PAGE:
In theory, the efficient market is supposed to reward the business that create products and services that improve the lives of their customers, while businesses that create harmful or ineffective solutions generate no income and cease to exist. Industries where the marketplace is too inefficient, and/or where bad products and services can result in public harm, receive some type of regulation to ensure the public good. Given the remarkably inefficient nature of marketplace for advisor education, perhaps it’s time for some sort of oversight there, too? :/
The inspiration for today’s blog post comes from a recent article in The Wall Street Journal entitled "Who’s Advising Your Advisor" (also called "Putting the ‘vice’ in Financial Advice"!) about a number of the questionable organizations that provide designations and certifications in the financial services world. The take on the article is a little different than the traditional media focus of just listing organizations that offer fancy-sounded credentials for ultra-brief periods of study; in this case, the article lists organizations that include key staffers who have actually committed financial services crimes and in some cases, are barred from the industry, yet still provide education for advisory certifications from their self-appointed organizations.
Of course, the theoretically efficient marketplace would punish such organizations for their lack of credibility. But in the real world, the due diligence is difficult at best; when according to NASAA it potentially takes separate searches to all 50 state insurance regulators, plus FINRA’s BrokerCheck, for each of several key people in the organization, just to determine if it might be filled with any questionable characters, the due diligence burden is pretty high, to say the least.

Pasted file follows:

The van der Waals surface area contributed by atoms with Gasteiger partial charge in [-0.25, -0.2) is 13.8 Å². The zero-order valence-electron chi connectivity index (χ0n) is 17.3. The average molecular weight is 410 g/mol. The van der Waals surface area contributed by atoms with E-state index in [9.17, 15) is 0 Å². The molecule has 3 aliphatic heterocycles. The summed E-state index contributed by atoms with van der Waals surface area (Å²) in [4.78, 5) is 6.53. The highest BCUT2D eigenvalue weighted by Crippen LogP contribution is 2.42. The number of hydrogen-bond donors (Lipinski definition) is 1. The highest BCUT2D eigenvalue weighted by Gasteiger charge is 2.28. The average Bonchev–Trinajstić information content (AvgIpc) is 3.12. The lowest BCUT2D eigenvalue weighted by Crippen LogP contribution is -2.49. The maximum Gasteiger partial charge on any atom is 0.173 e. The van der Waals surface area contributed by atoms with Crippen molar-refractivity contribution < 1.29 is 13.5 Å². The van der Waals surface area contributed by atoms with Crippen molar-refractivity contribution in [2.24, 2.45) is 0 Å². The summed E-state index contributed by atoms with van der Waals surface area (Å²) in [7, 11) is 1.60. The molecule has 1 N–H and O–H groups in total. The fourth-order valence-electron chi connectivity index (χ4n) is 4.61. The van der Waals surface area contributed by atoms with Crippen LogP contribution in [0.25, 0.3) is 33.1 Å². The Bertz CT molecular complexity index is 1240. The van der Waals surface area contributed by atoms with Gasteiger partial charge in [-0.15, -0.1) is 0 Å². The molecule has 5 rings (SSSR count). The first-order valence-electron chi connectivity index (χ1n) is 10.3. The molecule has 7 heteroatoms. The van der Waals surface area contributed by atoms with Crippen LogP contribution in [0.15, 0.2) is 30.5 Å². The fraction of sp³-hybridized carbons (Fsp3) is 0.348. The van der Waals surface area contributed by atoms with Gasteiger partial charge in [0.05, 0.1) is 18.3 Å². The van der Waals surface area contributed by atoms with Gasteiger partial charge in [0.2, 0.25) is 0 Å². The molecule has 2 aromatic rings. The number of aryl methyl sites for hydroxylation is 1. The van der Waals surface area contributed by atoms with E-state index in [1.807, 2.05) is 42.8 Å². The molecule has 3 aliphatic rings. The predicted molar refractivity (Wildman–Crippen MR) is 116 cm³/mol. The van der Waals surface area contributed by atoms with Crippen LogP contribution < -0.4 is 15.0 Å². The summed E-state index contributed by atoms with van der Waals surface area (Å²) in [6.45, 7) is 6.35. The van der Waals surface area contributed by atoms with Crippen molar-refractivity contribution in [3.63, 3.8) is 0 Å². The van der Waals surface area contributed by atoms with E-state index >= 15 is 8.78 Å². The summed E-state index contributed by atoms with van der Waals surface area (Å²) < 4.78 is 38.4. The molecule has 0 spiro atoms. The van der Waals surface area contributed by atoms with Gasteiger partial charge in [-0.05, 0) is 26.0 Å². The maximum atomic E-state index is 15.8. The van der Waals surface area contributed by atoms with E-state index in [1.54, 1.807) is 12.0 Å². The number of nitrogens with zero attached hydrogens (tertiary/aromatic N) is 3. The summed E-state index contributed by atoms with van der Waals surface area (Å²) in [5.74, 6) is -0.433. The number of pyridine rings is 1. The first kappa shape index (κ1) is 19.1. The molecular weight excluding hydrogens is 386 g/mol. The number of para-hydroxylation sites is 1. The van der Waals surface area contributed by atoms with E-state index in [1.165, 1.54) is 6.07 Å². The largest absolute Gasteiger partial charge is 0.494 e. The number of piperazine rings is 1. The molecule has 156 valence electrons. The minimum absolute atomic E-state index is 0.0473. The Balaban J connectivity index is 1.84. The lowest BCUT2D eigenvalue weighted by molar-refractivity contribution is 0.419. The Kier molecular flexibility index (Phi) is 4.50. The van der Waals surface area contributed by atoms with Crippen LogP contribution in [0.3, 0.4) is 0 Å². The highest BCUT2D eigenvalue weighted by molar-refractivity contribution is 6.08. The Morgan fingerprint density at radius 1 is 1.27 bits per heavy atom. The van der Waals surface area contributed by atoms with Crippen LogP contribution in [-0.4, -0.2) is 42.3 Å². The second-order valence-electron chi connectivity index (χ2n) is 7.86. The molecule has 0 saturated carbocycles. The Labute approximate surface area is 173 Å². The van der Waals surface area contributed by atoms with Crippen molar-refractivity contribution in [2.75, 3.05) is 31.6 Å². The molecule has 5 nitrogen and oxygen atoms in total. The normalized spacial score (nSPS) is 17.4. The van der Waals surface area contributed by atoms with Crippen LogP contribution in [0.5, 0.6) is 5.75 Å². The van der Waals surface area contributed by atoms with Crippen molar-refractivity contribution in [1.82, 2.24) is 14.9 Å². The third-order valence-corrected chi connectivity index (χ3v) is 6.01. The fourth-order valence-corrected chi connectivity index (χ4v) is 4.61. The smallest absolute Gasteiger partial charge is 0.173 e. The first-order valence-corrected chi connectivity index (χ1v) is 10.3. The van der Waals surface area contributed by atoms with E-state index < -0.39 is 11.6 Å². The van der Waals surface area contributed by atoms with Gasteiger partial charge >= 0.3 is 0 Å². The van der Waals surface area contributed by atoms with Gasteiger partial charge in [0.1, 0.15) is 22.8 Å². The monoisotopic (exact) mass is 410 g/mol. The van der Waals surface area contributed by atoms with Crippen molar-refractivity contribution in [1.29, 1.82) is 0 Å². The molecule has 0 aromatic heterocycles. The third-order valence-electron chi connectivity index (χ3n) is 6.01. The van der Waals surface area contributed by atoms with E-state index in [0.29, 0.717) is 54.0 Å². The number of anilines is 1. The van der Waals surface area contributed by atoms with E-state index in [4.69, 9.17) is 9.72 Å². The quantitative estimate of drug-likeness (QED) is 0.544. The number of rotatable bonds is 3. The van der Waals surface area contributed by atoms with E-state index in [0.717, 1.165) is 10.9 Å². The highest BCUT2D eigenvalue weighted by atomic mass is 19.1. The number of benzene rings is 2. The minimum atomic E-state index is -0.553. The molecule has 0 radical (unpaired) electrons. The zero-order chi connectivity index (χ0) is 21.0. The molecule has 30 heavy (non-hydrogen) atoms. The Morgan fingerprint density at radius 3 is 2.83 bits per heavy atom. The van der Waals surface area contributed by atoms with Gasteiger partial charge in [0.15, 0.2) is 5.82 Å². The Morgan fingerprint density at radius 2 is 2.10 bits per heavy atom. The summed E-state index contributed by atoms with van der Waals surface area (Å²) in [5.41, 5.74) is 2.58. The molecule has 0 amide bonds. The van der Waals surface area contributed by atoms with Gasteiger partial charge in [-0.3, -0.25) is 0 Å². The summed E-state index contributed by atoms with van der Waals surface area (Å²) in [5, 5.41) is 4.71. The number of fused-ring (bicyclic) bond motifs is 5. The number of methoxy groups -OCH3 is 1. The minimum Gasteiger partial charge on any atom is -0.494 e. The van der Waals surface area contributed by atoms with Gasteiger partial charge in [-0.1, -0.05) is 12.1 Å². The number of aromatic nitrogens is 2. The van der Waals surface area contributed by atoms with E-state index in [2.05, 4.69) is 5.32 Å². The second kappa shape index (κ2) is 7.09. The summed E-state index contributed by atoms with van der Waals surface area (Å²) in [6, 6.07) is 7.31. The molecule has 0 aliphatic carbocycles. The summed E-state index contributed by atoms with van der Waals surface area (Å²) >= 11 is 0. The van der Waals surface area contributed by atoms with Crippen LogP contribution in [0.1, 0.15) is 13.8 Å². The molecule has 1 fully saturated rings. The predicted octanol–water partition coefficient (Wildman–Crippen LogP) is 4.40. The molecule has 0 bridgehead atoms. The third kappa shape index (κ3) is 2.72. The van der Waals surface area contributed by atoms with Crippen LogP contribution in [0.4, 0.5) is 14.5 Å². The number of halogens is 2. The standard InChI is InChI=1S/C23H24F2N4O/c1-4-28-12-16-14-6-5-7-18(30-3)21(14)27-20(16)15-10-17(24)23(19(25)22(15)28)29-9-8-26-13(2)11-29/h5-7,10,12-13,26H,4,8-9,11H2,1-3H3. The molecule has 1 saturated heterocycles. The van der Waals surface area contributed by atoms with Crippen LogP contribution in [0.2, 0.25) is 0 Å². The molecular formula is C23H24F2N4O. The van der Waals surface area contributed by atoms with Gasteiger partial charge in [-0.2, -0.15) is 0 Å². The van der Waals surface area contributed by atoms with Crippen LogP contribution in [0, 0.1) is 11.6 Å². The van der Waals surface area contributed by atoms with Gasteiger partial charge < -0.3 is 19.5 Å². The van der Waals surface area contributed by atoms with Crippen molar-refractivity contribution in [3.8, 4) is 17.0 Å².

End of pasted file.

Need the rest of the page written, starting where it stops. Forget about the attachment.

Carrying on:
Arguably, the burden is even worse for consumers, who would not only have to check up on their advisor, but then also the key individuals of any/all organizations that granted any credentials the advisor holds? The WSJ article points out key questions a consumer can ask, such as "What percentage of the people who apply for that credential earn it" or "What qualifications did your instructors in that program have?" but the reality is that many good advisors might not know the answers to those questions, and any "bad" advisors can probably still spin a good-sounding answer to an otherwise un-educated consumer. Or, frankly, the bad advisor might just give a plausible lie; again, with the excessively high due diligence burden, it’s unlikely to be caught, or at least not until after the financial harm has been done.
As I have written in the past, I don’t necessarily think it’s a bad thing that advisor designations continue to proliferate – it’s part of how the professional body of knowledge is advanced. But the problem is that right now, anyone can hang a shingle as a organization that grants a professional designation, issue a whole bunch of those designations so that recipients can imply credibility and worthiness of trust to the consumer public, and it may take months, or years, or longer, for the marketplace to sort it out. After all, in the short term, the demand is for designations, even (or especially) if they can be obtained quickly; which means questionable organizations can flourish for quite a while granting letters for questionable advisors who can use them for sometimes less-than-stellar motives. In other words, the bad news is that perhaps the market actually is efficient – in rewarding organizations that make it easy to get a designation from "advisors" who are seeking one.